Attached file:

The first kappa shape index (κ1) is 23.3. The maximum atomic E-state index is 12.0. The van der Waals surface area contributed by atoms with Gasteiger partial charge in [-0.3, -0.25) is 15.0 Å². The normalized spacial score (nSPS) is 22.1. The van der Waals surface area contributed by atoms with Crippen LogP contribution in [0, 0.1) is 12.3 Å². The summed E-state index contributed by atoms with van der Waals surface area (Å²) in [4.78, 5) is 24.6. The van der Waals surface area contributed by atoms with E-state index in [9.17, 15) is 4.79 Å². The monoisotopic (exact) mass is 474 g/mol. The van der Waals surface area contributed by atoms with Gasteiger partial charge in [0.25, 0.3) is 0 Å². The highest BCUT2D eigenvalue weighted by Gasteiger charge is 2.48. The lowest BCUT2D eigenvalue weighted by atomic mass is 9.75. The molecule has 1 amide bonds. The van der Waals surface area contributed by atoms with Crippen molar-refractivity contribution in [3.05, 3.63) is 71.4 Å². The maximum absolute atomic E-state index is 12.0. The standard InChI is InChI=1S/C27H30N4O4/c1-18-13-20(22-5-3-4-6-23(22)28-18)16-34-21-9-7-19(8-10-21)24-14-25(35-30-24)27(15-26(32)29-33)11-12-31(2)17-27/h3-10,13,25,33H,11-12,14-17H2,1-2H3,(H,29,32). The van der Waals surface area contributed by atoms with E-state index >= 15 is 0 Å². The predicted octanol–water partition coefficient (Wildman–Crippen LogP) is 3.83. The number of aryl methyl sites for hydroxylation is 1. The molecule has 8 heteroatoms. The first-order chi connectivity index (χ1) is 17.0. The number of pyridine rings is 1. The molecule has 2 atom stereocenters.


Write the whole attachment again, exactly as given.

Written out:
The first kappa shape index (κ1) is 23.3. The maximum atomic E-state index is 12.0. The van der Waals surface area contributed by atoms with Gasteiger partial charge in [-0.3, -0.25) is 15.0 Å². The normalized spacial score (nSPS) is 22.1. The van der Waals surface area contributed by atoms with Crippen LogP contribution in [0, 0.1) is 12.3 Å². The summed E-state index contributed by atoms with van der Waals surface area (Å²) in [4.78, 5) is 24.6. The van der Waals surface area contributed by atoms with E-state index in [9.17, 15) is 4.79 Å². The monoisotopic (exact) mass is 474 g/mol. The van der Waals surface area contributed by atoms with Gasteiger partial charge in [0.25, 0.3) is 0 Å². The highest BCUT2D eigenvalue weighted by Gasteiger charge is 2.48. The lowest BCUT2D eigenvalue weighted by atomic mass is 9.75. The molecule has 1 amide bonds. The van der Waals surface area contributed by atoms with Crippen molar-refractivity contribution in [3.05, 3.63) is 71.4 Å². The maximum absolute atomic E-state index is 12.0. The standard InChI is InChI=1S/C27H30N4O4/c1-18-13-20(22-5-3-4-6-23(22)28-18)16-34-21-9-7-19(8-10-21)24-14-25(35-30-24)27(15-26(32)29-33)11-12-31(2)17-27/h3-10,13,25,33H,11-12,14-17H2,1-2H3,(H,29,32). The van der Waals surface area contributed by atoms with E-state index >= 15 is 0 Å². The predicted octanol–water partition coefficient (Wildman–Crippen LogP) is 3.83. The number of aryl methyl sites for hydroxylation is 1. The molecule has 8 heteroatoms. The first-order chi connectivity index (χ1) is 17.0. The number of pyridine rings is 1. The molecule has 2 atom stereocenters.